As Waldorf early childhood teachers, one of our fundamental tasks is to offer the children a breathing-like rhythm to our day together – breathing in, as with listening to a story or resting, and breathing out, as in running, playing and roughhousing. In and out, in and out, throughout the day.
The early childhood curriculum is filled with bread baking, uninterrupted play, music and puppet stories. All are there for important reasons but it is the rhythm itself that enables the children to participate successfully. At its most basic, the rhythm in our nursery class begins with free play, an open time of breathing out when the children can play and find other meaningful ways (like helping teachers in food preparation) to enter into the day at school. After free play, we transition towards the breathing in of circle time. Because circle requires each child to find the attention needed to engage in our group activity, we transition towards it gradually — first we gather our focus to tidy up the room, then we quiet down together to have a short “sip of water” at the table. We are then each as ready as he or she can be for the deep in breath of circle time.
And on the day goes, back and forth in this way, with some breaths shorter and some longer as needed. We are like a river, each of the children finding their way in the water as it bends naturally back and forth through anticipated twists and turns.
Each child meets the rhythm in their own way. Recently, an older child has been coming into the nursery to tumble on the floor, smile at his teachers, and then build a block tower, while a younger child has been coming in to sit down by her teacher and rub coconut oil on the kale leaves. Later, both will gather themselves together to join in circle time, one participating on the floor in front of me, stopping himself from getting too silly, the other standing off to my side, imitating the movements with her hands.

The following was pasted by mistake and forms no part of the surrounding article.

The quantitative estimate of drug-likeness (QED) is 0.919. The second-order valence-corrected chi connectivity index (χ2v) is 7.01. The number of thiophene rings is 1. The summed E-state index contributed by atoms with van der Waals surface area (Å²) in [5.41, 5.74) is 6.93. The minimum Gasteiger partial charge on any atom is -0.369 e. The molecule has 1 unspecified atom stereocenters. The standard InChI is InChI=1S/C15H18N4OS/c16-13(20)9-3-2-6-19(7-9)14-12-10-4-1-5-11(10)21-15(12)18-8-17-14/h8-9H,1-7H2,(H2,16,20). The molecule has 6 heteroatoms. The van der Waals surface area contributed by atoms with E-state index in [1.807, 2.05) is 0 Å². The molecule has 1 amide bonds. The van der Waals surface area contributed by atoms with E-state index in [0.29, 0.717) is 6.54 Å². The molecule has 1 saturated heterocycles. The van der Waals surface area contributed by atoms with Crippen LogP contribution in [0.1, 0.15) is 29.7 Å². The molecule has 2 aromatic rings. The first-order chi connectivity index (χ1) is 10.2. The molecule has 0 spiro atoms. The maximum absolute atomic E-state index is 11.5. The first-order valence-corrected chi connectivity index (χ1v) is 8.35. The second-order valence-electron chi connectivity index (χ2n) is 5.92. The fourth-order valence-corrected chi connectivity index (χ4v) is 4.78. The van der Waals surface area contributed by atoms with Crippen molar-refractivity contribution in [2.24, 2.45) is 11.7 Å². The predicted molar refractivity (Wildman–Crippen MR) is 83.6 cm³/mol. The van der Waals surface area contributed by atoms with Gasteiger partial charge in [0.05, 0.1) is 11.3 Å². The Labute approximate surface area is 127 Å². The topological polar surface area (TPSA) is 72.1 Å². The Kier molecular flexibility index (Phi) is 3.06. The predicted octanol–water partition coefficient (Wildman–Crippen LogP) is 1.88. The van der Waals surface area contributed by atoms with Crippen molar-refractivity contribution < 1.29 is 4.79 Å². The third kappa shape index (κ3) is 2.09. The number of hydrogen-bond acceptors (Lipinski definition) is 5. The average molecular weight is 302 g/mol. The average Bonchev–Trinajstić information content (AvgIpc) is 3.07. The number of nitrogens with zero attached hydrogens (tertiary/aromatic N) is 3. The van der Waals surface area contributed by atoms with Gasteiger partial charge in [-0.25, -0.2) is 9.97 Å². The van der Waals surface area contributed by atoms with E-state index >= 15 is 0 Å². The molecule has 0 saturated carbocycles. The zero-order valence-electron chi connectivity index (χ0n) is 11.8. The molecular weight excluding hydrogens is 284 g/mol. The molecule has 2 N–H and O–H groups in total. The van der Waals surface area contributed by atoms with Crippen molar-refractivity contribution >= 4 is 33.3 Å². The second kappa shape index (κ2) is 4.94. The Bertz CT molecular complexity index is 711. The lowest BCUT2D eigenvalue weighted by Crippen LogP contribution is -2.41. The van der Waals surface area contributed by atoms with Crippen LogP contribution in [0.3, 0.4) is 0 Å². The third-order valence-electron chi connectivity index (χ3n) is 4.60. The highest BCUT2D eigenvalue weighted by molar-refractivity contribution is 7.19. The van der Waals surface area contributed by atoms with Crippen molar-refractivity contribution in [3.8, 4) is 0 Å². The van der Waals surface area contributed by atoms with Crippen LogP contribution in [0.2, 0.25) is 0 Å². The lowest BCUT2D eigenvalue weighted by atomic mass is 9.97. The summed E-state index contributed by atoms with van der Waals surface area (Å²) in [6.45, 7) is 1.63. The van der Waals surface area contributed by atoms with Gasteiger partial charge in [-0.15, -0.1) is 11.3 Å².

“Life, with its rules, its obligations, and its freedoms, is like a sonnet,” Madeleine L’Engle says in A Wrinkle in Time. “You’re given the form, but you have to write the sonnet yourself.”
Our form is not as simple or static as a sonnet, of course. It is organic and changing. It will grow as the children grow. In kindergarten, circle time and stories may be longer, while free play and other breathing out time may not be longer but instead will be more active and robust. The children’s ability to settle into painting and other artistic activities will expand too. Later, and in this same way, the grade school students will have developed some of the faculties needed to focus on more purely academic work. And later still, the sixth, seventh and eighth graders’ ability to work longer and harder at challenging topics will be supported and enhanced by a strong breathing rhythm. They won’t call it play time, but the eighth graders will still be going outside for some rejuvenation at recess, to breathe out after a long morning of breathing in.
As Waldorf early childhood educator Susan Weber says in her essay, Some Thoughts on Rhythm, “This work-play-rest rhythm is a healthy habit for a whole lifetime.”
By Mari Yamaguchi